As I lie in bed before falling asleep, the mental inventory of the day can take a toll, inevitably a combo of Jesus’ “these you ought to have done without leaving the others undone” and Paul’s “I do not act as I mean to… the good things I intend to do, I never do.” 1 Among all the other omissions and commissions of modern life, it’s very healthy to have at least one personal victory each day. If that personal victory turns out to have mental, physical, and emotional benefits such as running does, so much the better. I’ve become much more of a runner in recent years than I ever was in high school or college. Consequently, I’ve thought more about President Kimball’s saying and taken more note of the various running metaphors in the scriptures.
Paul spent 18 months in Corinth, where the Isthmian Games were regularly held. It’s probably not a coincidence that he uses sports metaphors from running (Gal. 2:2, 5:7, Phi 2:16), as well as boxing (1Co 9:26), wrestling (Eph 6:12), combats (1Co 4:9, 15:32) and maybe chariot racing. 2
- “Do you not know that in a race the runners all compete, but only one receives the prize? Run in a way that you may win it. Athletes exercise self-control in all things (ha!); they do it to receive a perishable wreath, but we an imperishable one.” 1Co 9:24-27
- “Let us run with patience the race that is set before us.” Heb 12:1 (Not really Paul, btw.)
King Benjamin gives excellent training advice; run too fast, and you’ll burn out quickly and risk injury. Overtrain and you’re certain to injure yourself. On the other hand, not running at all or always running the same routines means you never improve.
- “See that all these things are done in wisdom and order; for it is not requisite that a man should run faster than he has strength. And again, it is expedient that he should be diligent, that thereby he might win the prize; therefore, all things must be done in order.” Mosiah 4:27
I ran track in high school, to get in shape for soccer season. I did sprints (100m, 200m, 400m), which don’t require much in the way of serious cardiovascular training the way longer events do. I’m amazed at the Olympic runners who run 3 miles and then can run their last lap faster than I ever ran a single lap (me, 57.2 in a 400m. Mo Farah, 52.94 at the end of a 5k.)
Go here if you want to see the whole thing. Darn good race.
Running faster over short distances means increasing your leg strength, increasing cadence in strides/minute (how fast your feet go), and making each stride longer. We did training towards each of those things; I vividly remember the coach shouting “stride out!” as we repeatedly tore down the track. President Kimball was famous for living his dictum to “lengthen your stride” meaning do more! Let me look at this from a runner’s perspective, and then see if I can shoehorn it back into a useful metaphor.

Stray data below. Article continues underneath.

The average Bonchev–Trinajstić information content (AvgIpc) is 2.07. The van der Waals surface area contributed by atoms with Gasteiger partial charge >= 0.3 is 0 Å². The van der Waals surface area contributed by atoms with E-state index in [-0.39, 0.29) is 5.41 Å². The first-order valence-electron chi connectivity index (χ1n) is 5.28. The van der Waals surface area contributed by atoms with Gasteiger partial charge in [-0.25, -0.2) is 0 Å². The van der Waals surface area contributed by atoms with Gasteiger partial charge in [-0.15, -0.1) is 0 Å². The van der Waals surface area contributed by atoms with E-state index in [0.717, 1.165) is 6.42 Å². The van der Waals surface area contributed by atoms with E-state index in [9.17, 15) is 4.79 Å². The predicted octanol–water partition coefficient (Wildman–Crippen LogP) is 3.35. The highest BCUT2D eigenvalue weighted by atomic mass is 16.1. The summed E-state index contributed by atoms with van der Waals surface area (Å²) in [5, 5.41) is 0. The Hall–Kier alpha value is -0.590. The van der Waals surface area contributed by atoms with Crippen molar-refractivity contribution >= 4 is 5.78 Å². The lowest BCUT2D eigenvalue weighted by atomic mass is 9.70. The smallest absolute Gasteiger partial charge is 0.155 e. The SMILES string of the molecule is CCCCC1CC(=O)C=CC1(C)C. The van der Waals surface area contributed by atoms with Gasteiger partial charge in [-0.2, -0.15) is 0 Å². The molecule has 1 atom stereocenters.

Running puts stress on the body, though it can be minimized. (What follows is a simplified and perhaps controversial discussion.) When walking, some weight remains on one foot while the other touches down; when you run, all of your body weight is transferred onto one foot, then the other. How that foot lands determines how the immense impact force is distributed. When you walk, you naturally land on your heel. The invention of running shoes in the 70s essentially consisted of putting a significant amount of cushioning in the heel, enabling one to run with a heel strike. This is not natural. Try running barefoot, and you’ll see why. Landing on your heel transfers all that impact force directly into your ankle, knee, and hip joints and muscles, removing half your leg from the equation. As it turns out, when people run without thick running shoes, they naturally land on their mid- or front- foot, which allows the foot muscles and calf to absorb and share all those impact forces. (Observe those shoeless toddlers next time they run down the church hallway. Or Harvard’s biomechanics lab. Many runners commit the biomechanic sin of over-striding. That is, not only do they heel-strike, but they do it with their foot far in front of their center-of-gravity. Their stride is too long. This creates higher stresses and more injuries.
As I’ve shifted from my early coached sprint training to longer racing, I’ve had to very consciously shorten my stride and change how I run. If I didn’t, I probably couldn’t run at all, as I got injured fairly often by running with that long stride. If you watch those Olympic runners vs. me, they definitely have longer strides and faster cadences than I do. But I am not an Olympic runner and at this point in my life, I’ve mostly given up that ambition.
Let’s return to the metaphor. I view life as a long race, not a sprint. I need to make sure I don’t go out too fast, like I’m running a 100m instead of the ultra-marathon life actually is. Burnout and injury are very real spiritual issues that sometimes people don’t come back from. Should I lengthen my stride, or will that injure me? Is my long strategy better served by shortening my stride but increasing my cadence? (That’s something else I’ve worked on.) Do I run too much in bursts and busts instead of easier but constant progression? Do we need a spiritual couch-to-5k-program in the Church? Or more customized coaching and evaluation guides, “you there, slow down! You over there, stride out a little more! You’ve got the capacity for it!” Interpret as you will. As for me, I’ve got a run to do.
And if anyone’s on the social areas of RunKeeper (website, not app) or TrainingPeaks, let me know. Nice to see friends out there.